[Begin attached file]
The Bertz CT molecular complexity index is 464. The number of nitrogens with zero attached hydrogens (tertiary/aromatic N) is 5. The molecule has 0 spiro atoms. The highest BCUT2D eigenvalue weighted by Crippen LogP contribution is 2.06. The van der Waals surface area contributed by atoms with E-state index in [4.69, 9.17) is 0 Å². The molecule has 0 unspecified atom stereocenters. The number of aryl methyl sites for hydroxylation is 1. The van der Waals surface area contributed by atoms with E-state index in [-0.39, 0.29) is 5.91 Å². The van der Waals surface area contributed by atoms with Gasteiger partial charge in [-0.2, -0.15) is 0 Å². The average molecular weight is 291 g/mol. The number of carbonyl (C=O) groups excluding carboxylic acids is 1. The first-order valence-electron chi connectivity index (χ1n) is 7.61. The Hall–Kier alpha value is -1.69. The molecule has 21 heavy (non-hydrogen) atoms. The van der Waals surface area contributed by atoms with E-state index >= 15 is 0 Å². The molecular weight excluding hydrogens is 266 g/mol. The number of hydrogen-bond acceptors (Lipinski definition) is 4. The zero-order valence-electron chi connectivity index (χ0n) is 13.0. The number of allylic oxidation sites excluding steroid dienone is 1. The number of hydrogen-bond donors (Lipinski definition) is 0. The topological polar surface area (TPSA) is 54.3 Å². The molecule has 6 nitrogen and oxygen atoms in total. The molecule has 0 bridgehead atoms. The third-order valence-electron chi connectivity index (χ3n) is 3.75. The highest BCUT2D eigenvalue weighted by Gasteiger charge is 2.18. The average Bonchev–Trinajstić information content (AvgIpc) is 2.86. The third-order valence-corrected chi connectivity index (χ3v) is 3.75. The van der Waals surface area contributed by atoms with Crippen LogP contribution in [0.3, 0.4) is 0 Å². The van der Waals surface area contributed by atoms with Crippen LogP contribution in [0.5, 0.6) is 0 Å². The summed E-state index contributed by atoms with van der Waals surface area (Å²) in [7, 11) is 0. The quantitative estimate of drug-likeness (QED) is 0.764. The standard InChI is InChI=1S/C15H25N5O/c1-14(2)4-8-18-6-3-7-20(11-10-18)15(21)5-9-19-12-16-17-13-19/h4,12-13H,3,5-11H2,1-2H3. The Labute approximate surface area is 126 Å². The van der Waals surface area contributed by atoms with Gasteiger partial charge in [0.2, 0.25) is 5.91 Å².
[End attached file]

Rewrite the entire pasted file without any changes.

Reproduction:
The Bertz CT molecular complexity index is 464. The number of nitrogens with zero attached hydrogens (tertiary/aromatic N) is 5. The molecule has 0 spiro atoms. The highest BCUT2D eigenvalue weighted by Crippen LogP contribution is 2.06. The van der Waals surface area contributed by atoms with E-state index in [4.69, 9.17) is 0 Å². The molecule has 0 unspecified atom stereocenters. The number of aryl methyl sites for hydroxylation is 1. The van der Waals surface area contributed by atoms with E-state index in [-0.39, 0.29) is 5.91 Å². The van der Waals surface area contributed by atoms with Gasteiger partial charge in [-0.2, -0.15) is 0 Å². The average molecular weight is 291 g/mol. The number of carbonyl (C=O) groups excluding carboxylic acids is 1. The first-order valence-electron chi connectivity index (χ1n) is 7.61. The Hall–Kier alpha value is -1.69. The molecule has 21 heavy (non-hydrogen) atoms. The van der Waals surface area contributed by atoms with E-state index >= 15 is 0 Å². The molecular weight excluding hydrogens is 266 g/mol. The number of hydrogen-bond acceptors (Lipinski definition) is 4. The zero-order valence-electron chi connectivity index (χ0n) is 13.0. The number of allylic oxidation sites excluding steroid dienone is 1. The number of hydrogen-bond donors (Lipinski definition) is 0. The topological polar surface area (TPSA) is 54.3 Å². The molecule has 6 nitrogen and oxygen atoms in total. The molecule has 0 bridgehead atoms. The third-order valence-electron chi connectivity index (χ3n) is 3.75. The highest BCUT2D eigenvalue weighted by Gasteiger charge is 2.18. The average Bonchev–Trinajstić information content (AvgIpc) is 2.86. The third-order valence-corrected chi connectivity index (χ3v) is 3.75. The van der Waals surface area contributed by atoms with Crippen LogP contribution in [0.3, 0.4) is 0 Å². The van der Waals surface area contributed by atoms with Crippen LogP contribution in [0.5, 0.6) is 0 Å². The summed E-state index contributed by atoms with van der Waals surface area (Å²) in [7, 11) is 0. The quantitative estimate of drug-likeness (QED) is 0.764. The standard InChI is InChI=1S/C15H25N5O/c1-14(2)4-8-18-6-3-7-20(11-10-18)15(21)5-9-19-12-16-17-13-19/h4,12-13H,3,5-11H2,1-2H3. The Labute approximate surface area is 126 Å². The van der Waals surface area contributed by atoms with Gasteiger partial charge in [0.2, 0.25) is 5.91 Å².